But as the mind does not exist unless leagued with the soul, therefore it must have been that, in Ahab’s case, yielding up all his thoughts and fancies to his one supreme purpose; that purpose, by its own sheer inveteracy of will, forced itself against gods and devils into a kind of self-assumed, independent being of its own. (p. 198).
We are reminded of the infliction of suffering by God on Job as Ahab chases “Job’s whale round the world.” (p. 182). Ahab is not Job, who is afflicted by God, but a Job inflicted by Job (Job’s whale). Ahab is inflicted with suffering by his own demand for immediate justice, for the world to make sense to him, and for the ability to defeat evil now.
Ishmael and the text do retreat to epistemic humility. He knows his limits and having speculated about all of reality refuses to take his own speculations seriously. The brittle moral certainty of Northern, White, Protestants was not just irritating, but was choking off needed change and growth. They had turned religious orthodoxy into social orthodoxy and a self-satisfaction utterly unjustified by actual conditions.
The attitude is key:
—all this to explain, would be to dive deeper than Ishmael can go. The subterranean miner that works in us all, how can one tell whither leads his shaft by the ever shifting, muffled sound of his pick? Who does not feel the irresistible arm drag? What skiff in tow of a seventy-four can stand still? For one, I gave myself up to the abandonment of the time and the place; but while yet all a-rush to encounter the whale, could see naught in that brute but the deadliest ill. (p. 182).
We get an early American expression of the “don’t take things too seriously” attitude that informs so much of our own pop culture. Joss Whedon is one example of the pop writers who will come to the edge of serious reflection and then crack a joke. Melville (who may or may not have had this infliction) certainly has some of the crew express it:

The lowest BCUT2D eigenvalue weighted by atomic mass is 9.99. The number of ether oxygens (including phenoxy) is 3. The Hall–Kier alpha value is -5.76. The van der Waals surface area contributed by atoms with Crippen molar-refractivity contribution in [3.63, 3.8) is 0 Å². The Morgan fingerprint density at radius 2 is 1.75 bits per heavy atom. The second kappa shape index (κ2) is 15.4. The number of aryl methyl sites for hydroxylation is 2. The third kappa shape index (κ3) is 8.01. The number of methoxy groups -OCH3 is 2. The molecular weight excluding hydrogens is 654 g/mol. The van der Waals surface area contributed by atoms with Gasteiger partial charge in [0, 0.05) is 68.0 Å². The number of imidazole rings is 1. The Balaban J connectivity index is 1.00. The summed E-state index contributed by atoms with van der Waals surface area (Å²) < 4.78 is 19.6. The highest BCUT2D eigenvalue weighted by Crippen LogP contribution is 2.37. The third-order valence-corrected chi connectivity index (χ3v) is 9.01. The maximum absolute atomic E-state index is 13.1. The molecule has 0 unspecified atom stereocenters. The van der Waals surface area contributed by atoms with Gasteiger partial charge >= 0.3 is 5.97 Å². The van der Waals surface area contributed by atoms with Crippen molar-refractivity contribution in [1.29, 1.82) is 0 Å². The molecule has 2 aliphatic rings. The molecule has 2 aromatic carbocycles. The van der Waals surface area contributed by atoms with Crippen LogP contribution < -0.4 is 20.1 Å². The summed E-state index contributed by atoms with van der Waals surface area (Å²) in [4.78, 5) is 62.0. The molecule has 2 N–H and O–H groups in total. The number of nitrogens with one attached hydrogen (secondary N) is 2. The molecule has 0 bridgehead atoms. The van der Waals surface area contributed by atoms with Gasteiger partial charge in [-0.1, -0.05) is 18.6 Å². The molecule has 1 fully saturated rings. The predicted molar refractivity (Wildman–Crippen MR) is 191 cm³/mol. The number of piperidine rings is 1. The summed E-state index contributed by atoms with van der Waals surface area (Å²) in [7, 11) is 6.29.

it comes in the very midst of his earnestness, so that what just before might have seemed to him a thing most momentous, now seems but a part of the general joke. There is nothing like the perils of whaling to breed this free and easy sort of genial, desperado philosophy; and with it I now regarded this whole voyage of the Pequod, and the great White Whale its object. (p. 224).
It is this ability to ponder deeply through Ishmael, to present a moral man like Starbuck, and the “noble savage” like Queequeg that makes Melville so tricky. He throws ideas out . . . and some of them may be his. . . but like Plato, he is behind an authorial screen.
Always. You have to admire his ability to almost tells us what the Great White Whale is . . . who Ahab is (look the Biblical king!) . . . yet then suggest something altogether different. Oh and by the way, lest we become too certain that this is all quite deep, Ishmael does warn us that his book is just a story about killing a big, white, whale:
So ignorant are most landsmen of some of the plainest and most palpable wonders of the world, that without some hints touching the plain facts, historical and otherwise, of the fishery, they might scout at Moby Dick as a monstrous fable, or still worse and more detestable, a hideous and intolerable allegory. (p. 201).
Herman Melville: literary troll.